When headlines like Primary school punishes children for taking toilet breaks in class time come up in the news media, it’s an opportunity for teachers and school communities to be reminded of the critical role they play in shaping children’s bladder and bowel health, as well as their mental health.
Children can only supress the urge to go to the toilet for so long, and eventually the urine has to come out – whether they are on the toilet or not.
There is ample evidence showing that incontinence in school children can impact their self-esteem and psychological health (1, 2), which in turn gives them a significantly higher chance of being victims or perpetrators of bullying (3).
Faecal incontinence is even more devastating for a child. It often results from constipation (4), which is exacerbated by children not going to the toilet when they get the urge. Constipation affects up to 30 percent of school children at some point 5 and if left untreated, can lead to impaction and subsequent distention (stretching) of the bowel that can cause diarrhoea-like faecal incontinence.
Children put off going to the toilet for lots of reasons; they’re engrossed in play and forget to go during break times, they’re scared of the big kids in the toilets, or the toilets are dirty, smelly or lack privacy. How many times have you watched your own children make a beeline for the toilet as soon as they get home from school?
While the psychological impact of wetting or soiling is often underestimated, the physical impacts can also be long-lasting and serious.
In response to the high incidence of urinary incontinence in primary schools (one in five primary school aged children will wet themselves during the day (6)) and the real risk of lifelong poor toileting habits starting at school (7), the Continence Foundation of Australia launched the Toilet Tactics Kit – a dynamic and interactive educational resource, and part of its recent special project, Healthy Bladder and Bowel Habits in Schools.
Recently the 1000th Australian primary school signed up for the Toilet Tactics Kit, which gives children the know-how to adopt lifelong healthy bowel and bladder habits using familiar, age-appropriate language. They learn about hygiene, how to sit on a toilet correctly, the importance of going when the urge strikes, and how persistent holding on can lead to bladder and bowel dysfunction.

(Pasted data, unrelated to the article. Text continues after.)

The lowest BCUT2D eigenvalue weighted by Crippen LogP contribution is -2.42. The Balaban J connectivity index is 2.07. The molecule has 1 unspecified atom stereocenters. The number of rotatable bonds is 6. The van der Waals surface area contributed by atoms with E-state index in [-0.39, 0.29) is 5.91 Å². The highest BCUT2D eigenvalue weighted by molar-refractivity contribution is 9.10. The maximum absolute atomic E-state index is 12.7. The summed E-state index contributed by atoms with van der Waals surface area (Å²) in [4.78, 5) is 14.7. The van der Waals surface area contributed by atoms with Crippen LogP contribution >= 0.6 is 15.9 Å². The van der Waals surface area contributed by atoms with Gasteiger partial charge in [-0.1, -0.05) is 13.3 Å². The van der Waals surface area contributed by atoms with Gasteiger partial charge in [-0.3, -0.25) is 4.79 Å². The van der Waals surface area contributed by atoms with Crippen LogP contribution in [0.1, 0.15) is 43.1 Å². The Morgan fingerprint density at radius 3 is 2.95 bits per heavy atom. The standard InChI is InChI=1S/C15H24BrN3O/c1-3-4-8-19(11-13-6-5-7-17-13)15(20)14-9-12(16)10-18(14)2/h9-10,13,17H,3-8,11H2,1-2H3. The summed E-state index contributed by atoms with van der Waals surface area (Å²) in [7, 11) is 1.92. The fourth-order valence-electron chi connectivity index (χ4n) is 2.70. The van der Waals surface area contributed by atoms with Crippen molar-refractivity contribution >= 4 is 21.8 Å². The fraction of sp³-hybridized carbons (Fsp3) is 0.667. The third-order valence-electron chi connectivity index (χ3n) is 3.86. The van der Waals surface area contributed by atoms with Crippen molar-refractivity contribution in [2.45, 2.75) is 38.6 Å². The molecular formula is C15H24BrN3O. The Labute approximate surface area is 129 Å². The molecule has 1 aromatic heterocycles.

Just as importantly, teachers and parents learn about the importance of encouraging and reinforcing good practices early. It teaches teachers and staff how to recognise the signs a child may be having bladder or bowel issues, and gives them strategies to handle the situations sensitively and effectively.
As more and more schools sign up for Toilet Tactics, fewer children will have to suffer the stresses and consequences of being denied going to the toilet when the urge strikes.
To learn more, or to register your school, go to continence.org.au or phone the National Continence Helpline on 1800 33 00 66.
The Continence Foundation of Australia is the peak national body supporting the 4.8 million Australians affected by incontinence.
Deshpande, A, Craig, J, Smith, G & Caldwell, P2011, Factors Influencing quality of life in children with urinary Incontinence, The Journal of Urology, vol 186, pp 1048-1052
Ollendick. T., King, N. and Frary, R. (1989) Fears in children and adolescents: reliability and generalizability across gender, age and nationality. Behaviour Research and Therapy. Vol. 24.
Croghan, E 2002, A survey of drinking and toilet facilities in local state schools, British Journal of Community Nursing, vol. 7, no.2, pp. 76-79
Syed Rehan Ali, Shakeel Ahmed, Maqbool Qadir, Khadija N. Humayun, and Khalil Ahmad. Fecal Incontinence and Constipation in Children: A Clinical Conundrum. Oman Med J. Sep 2011; 26(5): 376–378
Afzal NA, Tighe MP, Thomson MA.Ital J Pediatr. 2011 Jun 13;37:28. doi: 10.1186/1824-7288-37-28
Sureshkumar P, Craig JC, Roy LP, Knight JF. Daytime urinary incontinence in primary school children: a population-based survey. J Pediatr. 2000 Dec;137(6):814-8.
Lundblad B, and Hellström A. Perceptions of school toilets as a cause for irregular toilet habits among schoolchildren aged 6 to 16 years. J Sch Health. 2005;75(4):125-128